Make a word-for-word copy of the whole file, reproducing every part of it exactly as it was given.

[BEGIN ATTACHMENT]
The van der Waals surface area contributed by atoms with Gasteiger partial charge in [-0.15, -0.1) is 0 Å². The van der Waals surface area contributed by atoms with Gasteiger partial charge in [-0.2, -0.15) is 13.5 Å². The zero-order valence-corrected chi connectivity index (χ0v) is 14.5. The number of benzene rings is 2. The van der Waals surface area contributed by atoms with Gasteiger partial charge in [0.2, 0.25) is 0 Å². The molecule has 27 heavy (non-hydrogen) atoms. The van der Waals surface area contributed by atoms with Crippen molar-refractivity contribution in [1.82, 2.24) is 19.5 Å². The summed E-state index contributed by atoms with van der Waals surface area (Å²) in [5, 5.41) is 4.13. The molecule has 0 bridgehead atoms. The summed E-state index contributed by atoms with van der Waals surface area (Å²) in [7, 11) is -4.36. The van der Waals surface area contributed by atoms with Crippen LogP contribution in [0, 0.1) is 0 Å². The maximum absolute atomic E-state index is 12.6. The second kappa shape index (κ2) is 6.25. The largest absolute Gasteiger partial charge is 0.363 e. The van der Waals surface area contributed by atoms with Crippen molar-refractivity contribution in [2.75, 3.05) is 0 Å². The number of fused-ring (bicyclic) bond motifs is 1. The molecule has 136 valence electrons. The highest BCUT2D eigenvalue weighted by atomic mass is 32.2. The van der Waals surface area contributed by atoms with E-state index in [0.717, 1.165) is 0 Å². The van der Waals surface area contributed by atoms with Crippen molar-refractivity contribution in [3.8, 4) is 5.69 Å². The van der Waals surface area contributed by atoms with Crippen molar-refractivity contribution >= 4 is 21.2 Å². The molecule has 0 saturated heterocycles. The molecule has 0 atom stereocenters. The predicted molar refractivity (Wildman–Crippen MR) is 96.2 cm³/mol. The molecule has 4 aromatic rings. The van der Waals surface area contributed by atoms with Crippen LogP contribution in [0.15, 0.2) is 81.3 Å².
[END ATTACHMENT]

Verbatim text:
The van der Waals surface area contributed by atoms with Gasteiger partial charge in [-0.15, -0.1) is 0 Å². The van der Waals surface area contributed by atoms with Gasteiger partial charge in [-0.2, -0.15) is 13.5 Å². The zero-order valence-corrected chi connectivity index (χ0v) is 14.5. The number of benzene rings is 2. The van der Waals surface area contributed by atoms with Gasteiger partial charge in [0.2, 0.25) is 0 Å². The molecule has 27 heavy (non-hydrogen) atoms. The van der Waals surface area contributed by atoms with Crippen molar-refractivity contribution in [1.82, 2.24) is 19.5 Å². The summed E-state index contributed by atoms with van der Waals surface area (Å²) in [5, 5.41) is 4.13. The molecule has 0 bridgehead atoms. The summed E-state index contributed by atoms with van der Waals surface area (Å²) in [7, 11) is -4.36. The van der Waals surface area contributed by atoms with Crippen LogP contribution in [0, 0.1) is 0 Å². The maximum absolute atomic E-state index is 12.6. The second kappa shape index (κ2) is 6.25. The largest absolute Gasteiger partial charge is 0.363 e. The van der Waals surface area contributed by atoms with Crippen molar-refractivity contribution in [2.75, 3.05) is 0 Å². The number of fused-ring (bicyclic) bond motifs is 1. The molecule has 136 valence electrons. The highest BCUT2D eigenvalue weighted by atomic mass is 32.2. The van der Waals surface area contributed by atoms with E-state index in [0.717, 1.165) is 0 Å². The van der Waals surface area contributed by atoms with Crippen molar-refractivity contribution in [3.8, 4) is 5.69 Å². The van der Waals surface area contributed by atoms with Crippen molar-refractivity contribution >= 4 is 21.2 Å². The molecule has 0 saturated heterocycles. The molecule has 0 atom stereocenters. The predicted molar refractivity (Wildman–Crippen MR) is 96.2 cm³/mol. The molecule has 4 aromatic rings. The van der Waals surface area contributed by atoms with Crippen LogP contribution in [0.15, 0.2) is 81.3 Å².